As for global political influence, in a world in which political power is shifting decisively to the Chinese and Russians, while America, having destabilised the Middle East, retreats to a fortress mindset, it is delusional to believe that Britain will retain the influence it had in international affairs as a member of the EU.   As demonstrated by the Huawei indecision, the Iran debacle and the chancellor’s taxation plans for big tech companies, far from ‘taking back control’ Britain is a bystander, a supplicant of more powerful countries struggling for supremacy.   The implications, however, go beyond economic damage and a loss of global influence.   Trust in politicians; indeed, in our political system has been much diminished by Brexit.   How will voters react when they realise that they have been grievously misled as to the economic benefits and global influence of Britain outside the EU?   It may take a year or two but statements such as ‘great opportunities’ and ‘global Britain’ will be revealed as vacuous.  

Perhaps the cruellest deception was the Brexiters’ claim that, freed from EU rules and regulations, the UK will thrive.   But the UK’s failings — an ultra-low rate of business investment rate, weak productivity growth, poor infrastructure, failing public services and high regional inequality — have nothing to do with EU membership.   Compared to EU members, the UK labour market is already highly deregulated.   Surely not even the hard line Brexiters believe that reducing food regulations or environmental standards will mitigate the UK’s failings.   All that Brexit will achieve in the coming years is to eliminate membership of the EU as a cause of the economy’s lacklustre performance.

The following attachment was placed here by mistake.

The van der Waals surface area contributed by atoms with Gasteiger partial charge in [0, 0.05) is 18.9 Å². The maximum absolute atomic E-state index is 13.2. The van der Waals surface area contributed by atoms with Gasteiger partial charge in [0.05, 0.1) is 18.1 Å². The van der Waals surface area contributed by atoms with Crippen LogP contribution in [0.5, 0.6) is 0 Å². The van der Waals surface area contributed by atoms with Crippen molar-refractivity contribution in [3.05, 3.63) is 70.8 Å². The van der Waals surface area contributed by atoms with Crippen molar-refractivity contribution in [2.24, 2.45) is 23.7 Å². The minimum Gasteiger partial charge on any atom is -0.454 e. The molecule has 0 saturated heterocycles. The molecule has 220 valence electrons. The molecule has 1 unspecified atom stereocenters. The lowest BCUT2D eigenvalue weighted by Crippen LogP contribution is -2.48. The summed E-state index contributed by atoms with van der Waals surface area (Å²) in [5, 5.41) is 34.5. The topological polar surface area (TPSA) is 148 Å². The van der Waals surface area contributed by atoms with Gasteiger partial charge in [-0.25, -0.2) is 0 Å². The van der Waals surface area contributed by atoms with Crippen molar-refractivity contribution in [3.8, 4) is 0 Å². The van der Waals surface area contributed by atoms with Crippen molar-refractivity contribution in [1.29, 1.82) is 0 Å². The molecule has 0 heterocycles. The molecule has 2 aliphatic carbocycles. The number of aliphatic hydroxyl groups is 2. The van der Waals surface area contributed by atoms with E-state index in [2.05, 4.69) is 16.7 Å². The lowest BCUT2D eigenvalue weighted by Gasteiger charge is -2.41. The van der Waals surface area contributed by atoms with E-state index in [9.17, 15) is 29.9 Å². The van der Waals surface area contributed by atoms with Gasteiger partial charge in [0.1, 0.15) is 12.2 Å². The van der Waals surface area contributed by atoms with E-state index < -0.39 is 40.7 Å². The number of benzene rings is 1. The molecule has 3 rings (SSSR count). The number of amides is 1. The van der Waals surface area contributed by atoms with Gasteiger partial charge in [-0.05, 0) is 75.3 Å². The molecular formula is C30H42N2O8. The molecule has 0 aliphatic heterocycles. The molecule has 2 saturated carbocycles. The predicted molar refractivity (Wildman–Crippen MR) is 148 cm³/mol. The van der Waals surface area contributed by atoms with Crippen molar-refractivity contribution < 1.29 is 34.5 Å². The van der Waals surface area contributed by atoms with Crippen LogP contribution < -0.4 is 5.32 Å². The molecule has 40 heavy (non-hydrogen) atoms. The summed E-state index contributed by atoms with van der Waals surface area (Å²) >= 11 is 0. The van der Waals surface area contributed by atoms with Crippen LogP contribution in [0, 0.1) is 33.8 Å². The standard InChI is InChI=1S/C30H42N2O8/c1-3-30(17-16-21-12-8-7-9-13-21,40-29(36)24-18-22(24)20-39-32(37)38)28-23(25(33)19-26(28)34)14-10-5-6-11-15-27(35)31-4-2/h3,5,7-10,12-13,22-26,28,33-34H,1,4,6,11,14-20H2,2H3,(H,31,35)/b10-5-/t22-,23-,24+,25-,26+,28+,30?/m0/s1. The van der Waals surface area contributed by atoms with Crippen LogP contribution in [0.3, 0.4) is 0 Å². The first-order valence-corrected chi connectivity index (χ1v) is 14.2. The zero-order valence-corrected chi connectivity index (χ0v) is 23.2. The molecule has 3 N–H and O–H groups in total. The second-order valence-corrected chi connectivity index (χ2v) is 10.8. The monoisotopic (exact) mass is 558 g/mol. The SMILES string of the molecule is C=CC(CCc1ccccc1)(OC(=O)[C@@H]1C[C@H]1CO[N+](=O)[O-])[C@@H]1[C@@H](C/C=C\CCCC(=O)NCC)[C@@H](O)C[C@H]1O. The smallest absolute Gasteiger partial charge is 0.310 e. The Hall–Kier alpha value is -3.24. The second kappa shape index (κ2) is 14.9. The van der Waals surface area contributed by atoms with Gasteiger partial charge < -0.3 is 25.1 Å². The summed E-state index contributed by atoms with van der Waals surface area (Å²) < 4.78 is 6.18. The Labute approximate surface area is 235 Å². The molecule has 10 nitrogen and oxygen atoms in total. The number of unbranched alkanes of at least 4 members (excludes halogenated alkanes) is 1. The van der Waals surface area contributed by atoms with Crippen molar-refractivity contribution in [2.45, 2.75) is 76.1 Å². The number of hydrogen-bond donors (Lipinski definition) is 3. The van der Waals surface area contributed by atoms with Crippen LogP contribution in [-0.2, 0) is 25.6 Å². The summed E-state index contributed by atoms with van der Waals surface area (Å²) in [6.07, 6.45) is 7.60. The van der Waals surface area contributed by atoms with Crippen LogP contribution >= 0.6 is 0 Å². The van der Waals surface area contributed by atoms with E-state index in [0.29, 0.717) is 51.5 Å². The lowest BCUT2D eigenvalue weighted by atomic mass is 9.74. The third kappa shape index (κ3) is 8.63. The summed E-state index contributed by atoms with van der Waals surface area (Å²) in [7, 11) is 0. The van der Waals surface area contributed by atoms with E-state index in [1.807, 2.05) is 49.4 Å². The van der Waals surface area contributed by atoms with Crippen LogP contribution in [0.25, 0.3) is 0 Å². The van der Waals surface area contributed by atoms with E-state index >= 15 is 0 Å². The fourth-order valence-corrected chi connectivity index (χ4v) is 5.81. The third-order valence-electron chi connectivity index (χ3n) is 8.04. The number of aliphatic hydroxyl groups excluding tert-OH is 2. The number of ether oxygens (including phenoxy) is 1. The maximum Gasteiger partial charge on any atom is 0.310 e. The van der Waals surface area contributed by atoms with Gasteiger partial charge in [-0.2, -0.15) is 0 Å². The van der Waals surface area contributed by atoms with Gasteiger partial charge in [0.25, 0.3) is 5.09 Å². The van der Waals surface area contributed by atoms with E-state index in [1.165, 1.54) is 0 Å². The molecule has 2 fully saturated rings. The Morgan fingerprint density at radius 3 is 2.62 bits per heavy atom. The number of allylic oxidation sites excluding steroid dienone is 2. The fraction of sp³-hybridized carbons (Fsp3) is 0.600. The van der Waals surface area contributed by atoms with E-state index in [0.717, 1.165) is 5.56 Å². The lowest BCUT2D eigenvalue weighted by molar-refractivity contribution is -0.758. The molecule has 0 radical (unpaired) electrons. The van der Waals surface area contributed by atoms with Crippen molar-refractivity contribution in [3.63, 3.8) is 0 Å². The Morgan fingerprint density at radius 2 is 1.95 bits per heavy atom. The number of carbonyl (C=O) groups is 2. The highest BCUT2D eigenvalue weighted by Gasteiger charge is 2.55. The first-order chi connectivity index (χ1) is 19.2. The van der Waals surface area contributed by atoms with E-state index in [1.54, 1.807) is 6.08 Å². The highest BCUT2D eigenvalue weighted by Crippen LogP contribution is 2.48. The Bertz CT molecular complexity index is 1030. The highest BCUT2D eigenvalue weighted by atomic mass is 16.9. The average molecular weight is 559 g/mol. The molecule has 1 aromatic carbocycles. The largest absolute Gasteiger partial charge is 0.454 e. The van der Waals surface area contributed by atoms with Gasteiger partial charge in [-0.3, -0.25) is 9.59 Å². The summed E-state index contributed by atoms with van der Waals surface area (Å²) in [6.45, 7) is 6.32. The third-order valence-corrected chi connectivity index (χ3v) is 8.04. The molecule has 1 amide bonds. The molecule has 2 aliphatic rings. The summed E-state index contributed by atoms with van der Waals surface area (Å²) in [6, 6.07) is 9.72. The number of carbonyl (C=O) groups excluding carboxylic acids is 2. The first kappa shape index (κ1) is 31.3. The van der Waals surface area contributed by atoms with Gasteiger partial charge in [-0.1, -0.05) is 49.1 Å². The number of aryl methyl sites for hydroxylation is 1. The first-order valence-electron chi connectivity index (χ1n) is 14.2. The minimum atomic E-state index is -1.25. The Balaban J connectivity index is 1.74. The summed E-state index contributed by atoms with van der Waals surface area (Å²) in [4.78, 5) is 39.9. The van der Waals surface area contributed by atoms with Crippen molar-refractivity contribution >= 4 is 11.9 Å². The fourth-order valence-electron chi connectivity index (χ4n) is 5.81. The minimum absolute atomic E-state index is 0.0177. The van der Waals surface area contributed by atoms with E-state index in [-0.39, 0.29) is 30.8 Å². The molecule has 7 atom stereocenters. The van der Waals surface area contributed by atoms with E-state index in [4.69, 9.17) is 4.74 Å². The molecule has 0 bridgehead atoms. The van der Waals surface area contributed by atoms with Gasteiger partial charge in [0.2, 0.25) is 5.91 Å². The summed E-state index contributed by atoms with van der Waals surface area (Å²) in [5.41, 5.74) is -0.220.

Already the hard questions are crowding in.   How will a bare-bones trade deal prevent slowing economic growth and thereby reduced government revenue and funds for public expenditure?   What are the implications for business of the animosity towards EU migrants, including the higher skilled, that is now discouraging many from building a life here?   Is the break-up of the UK now inevitable?   Northern Ireland has been pointed in the direction of unity with the South and the likelihood of Scotland’s secession will surely increase as the costs of Brexit mount.   Having won by dividing, Mr Johnson now hopes that by adopting an interventionist economic agenda involving heavy investment in public services and infrastructure he can revert to One Nation Conservatism.   How ironic that a Tory Party critical of the EUs penchant for state intervention is now adopting Corbyn-lite socialism.    

The UK is entering a new world.   The individual rights its people gained since joining Europe are under threat.   The English Nationals seem determined to force people to abandon the individual rights they have gained as members of the EU.   In their xenophobia they appear to rejoice in standing aside from the European project of structured and peaceful co-operation.   Choosing to be an independent island next door to what seems likely to remain an integrated European giant, is little short of madness.   In a world dominated by rivalrous superpowers we have taken a decision that in effect will insure we have less, not more control over our destiny.   I doubt that even today a majority actually support the government’s headlong rush towards greater isolation.   Of one thing I am certainty, Mr Johnson is acting against the wishes of the overwhelming majority of younger people who will have to deal with this tragedy in the coming years